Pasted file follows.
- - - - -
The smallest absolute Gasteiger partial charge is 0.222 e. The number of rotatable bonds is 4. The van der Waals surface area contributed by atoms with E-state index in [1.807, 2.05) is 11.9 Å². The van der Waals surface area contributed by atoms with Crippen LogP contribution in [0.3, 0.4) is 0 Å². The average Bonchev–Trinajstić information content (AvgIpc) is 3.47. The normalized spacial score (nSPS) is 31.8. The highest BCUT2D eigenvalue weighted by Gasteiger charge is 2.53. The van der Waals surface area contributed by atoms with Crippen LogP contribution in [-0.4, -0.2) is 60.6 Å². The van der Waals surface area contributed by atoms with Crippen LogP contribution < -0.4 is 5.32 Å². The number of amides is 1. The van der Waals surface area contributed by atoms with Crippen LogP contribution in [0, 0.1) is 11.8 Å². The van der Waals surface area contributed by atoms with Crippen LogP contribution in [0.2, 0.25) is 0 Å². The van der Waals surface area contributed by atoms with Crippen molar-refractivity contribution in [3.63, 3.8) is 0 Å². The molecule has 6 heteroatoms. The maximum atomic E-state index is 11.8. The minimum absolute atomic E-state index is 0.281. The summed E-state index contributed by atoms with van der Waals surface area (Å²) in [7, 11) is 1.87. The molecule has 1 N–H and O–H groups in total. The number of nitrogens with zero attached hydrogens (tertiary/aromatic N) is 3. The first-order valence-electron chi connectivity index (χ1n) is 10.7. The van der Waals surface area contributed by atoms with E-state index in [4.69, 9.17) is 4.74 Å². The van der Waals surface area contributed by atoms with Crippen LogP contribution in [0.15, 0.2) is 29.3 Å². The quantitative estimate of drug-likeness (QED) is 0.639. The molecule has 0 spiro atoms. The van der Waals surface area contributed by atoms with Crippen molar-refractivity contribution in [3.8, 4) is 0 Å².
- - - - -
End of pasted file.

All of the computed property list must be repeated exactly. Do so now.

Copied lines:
The smallest absolute Gasteiger partial charge is 0.222 e. The number of rotatable bonds is 4. The van der Waals surface area contributed by atoms with E-state index in [1.807, 2.05) is 11.9 Å². The van der Waals surface area contributed by atoms with Crippen LogP contribution in [0.3, 0.4) is 0 Å². The average Bonchev–Trinajstić information content (AvgIpc) is 3.47. The normalized spacial score (nSPS) is 31.8. The highest BCUT2D eigenvalue weighted by Gasteiger charge is 2.53. The van der Waals surface area contributed by atoms with Crippen LogP contribution in [-0.4, -0.2) is 60.6 Å². The van der Waals surface area contributed by atoms with Crippen LogP contribution < -0.4 is 5.32 Å². The number of amides is 1. The van der Waals surface area contributed by atoms with Crippen LogP contribution in [0, 0.1) is 11.8 Å². The van der Waals surface area contributed by atoms with Crippen LogP contribution in [0.2, 0.25) is 0 Å². The van der Waals surface area contributed by atoms with Crippen molar-refractivity contribution in [3.63, 3.8) is 0 Å². The molecule has 6 heteroatoms. The maximum atomic E-state index is 11.8. The minimum absolute atomic E-state index is 0.281. The summed E-state index contributed by atoms with van der Waals surface area (Å²) in [7, 11) is 1.87. The molecule has 1 N–H and O–H groups in total. The number of nitrogens with zero attached hydrogens (tertiary/aromatic N) is 3. The first-order valence-electron chi connectivity index (χ1n) is 10.7. The van der Waals surface area contributed by atoms with E-state index in [4.69, 9.17) is 4.74 Å². The van der Waals surface area contributed by atoms with Crippen LogP contribution in [0.15, 0.2) is 29.3 Å². The quantitative estimate of drug-likeness (QED) is 0.639. The molecule has 0 spiro atoms. The van der Waals surface area contributed by atoms with Crippen molar-refractivity contribution in [3.8, 4) is 0 Å².